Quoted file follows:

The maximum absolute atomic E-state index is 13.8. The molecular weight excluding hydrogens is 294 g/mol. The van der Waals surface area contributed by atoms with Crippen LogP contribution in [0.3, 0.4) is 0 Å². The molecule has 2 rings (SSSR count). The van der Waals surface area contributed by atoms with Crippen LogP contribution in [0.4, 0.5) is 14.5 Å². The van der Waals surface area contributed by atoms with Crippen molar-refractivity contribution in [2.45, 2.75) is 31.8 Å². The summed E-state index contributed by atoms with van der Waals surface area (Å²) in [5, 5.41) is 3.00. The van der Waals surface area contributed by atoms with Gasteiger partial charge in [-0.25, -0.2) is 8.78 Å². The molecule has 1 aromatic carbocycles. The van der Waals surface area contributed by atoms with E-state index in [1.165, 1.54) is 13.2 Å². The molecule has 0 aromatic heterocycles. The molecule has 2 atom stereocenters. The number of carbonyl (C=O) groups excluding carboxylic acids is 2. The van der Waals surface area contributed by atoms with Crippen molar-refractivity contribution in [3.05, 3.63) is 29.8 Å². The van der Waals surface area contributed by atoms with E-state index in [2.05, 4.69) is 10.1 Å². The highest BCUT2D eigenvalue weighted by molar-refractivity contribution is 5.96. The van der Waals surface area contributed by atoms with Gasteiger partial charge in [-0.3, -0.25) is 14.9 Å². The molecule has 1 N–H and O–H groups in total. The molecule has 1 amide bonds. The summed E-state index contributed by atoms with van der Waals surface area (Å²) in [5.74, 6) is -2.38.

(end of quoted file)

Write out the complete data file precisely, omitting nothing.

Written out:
The maximum absolute atomic E-state index is 13.8. The molecular weight excluding hydrogens is 294 g/mol. The van der Waals surface area contributed by atoms with Crippen LogP contribution in [0.3, 0.4) is 0 Å². The molecule has 2 rings (SSSR count). The van der Waals surface area contributed by atoms with Crippen LogP contribution in [0.4, 0.5) is 14.5 Å². The van der Waals surface area contributed by atoms with Crippen molar-refractivity contribution in [2.45, 2.75) is 31.8 Å². The summed E-state index contributed by atoms with van der Waals surface area (Å²) in [5, 5.41) is 3.00. The van der Waals surface area contributed by atoms with Gasteiger partial charge in [-0.25, -0.2) is 8.78 Å². The molecule has 1 aromatic carbocycles. The van der Waals surface area contributed by atoms with E-state index in [1.165, 1.54) is 13.2 Å². The molecule has 0 aromatic heterocycles. The molecule has 2 atom stereocenters. The number of carbonyl (C=O) groups excluding carboxylic acids is 2. The van der Waals surface area contributed by atoms with Crippen molar-refractivity contribution in [3.05, 3.63) is 29.8 Å². The van der Waals surface area contributed by atoms with E-state index in [2.05, 4.69) is 10.1 Å². The highest BCUT2D eigenvalue weighted by molar-refractivity contribution is 5.96. The van der Waals surface area contributed by atoms with Gasteiger partial charge in [-0.3, -0.25) is 14.9 Å². The molecule has 1 N–H and O–H groups in total. The molecule has 1 amide bonds. The summed E-state index contributed by atoms with van der Waals surface area (Å²) in [5.74, 6) is -2.38.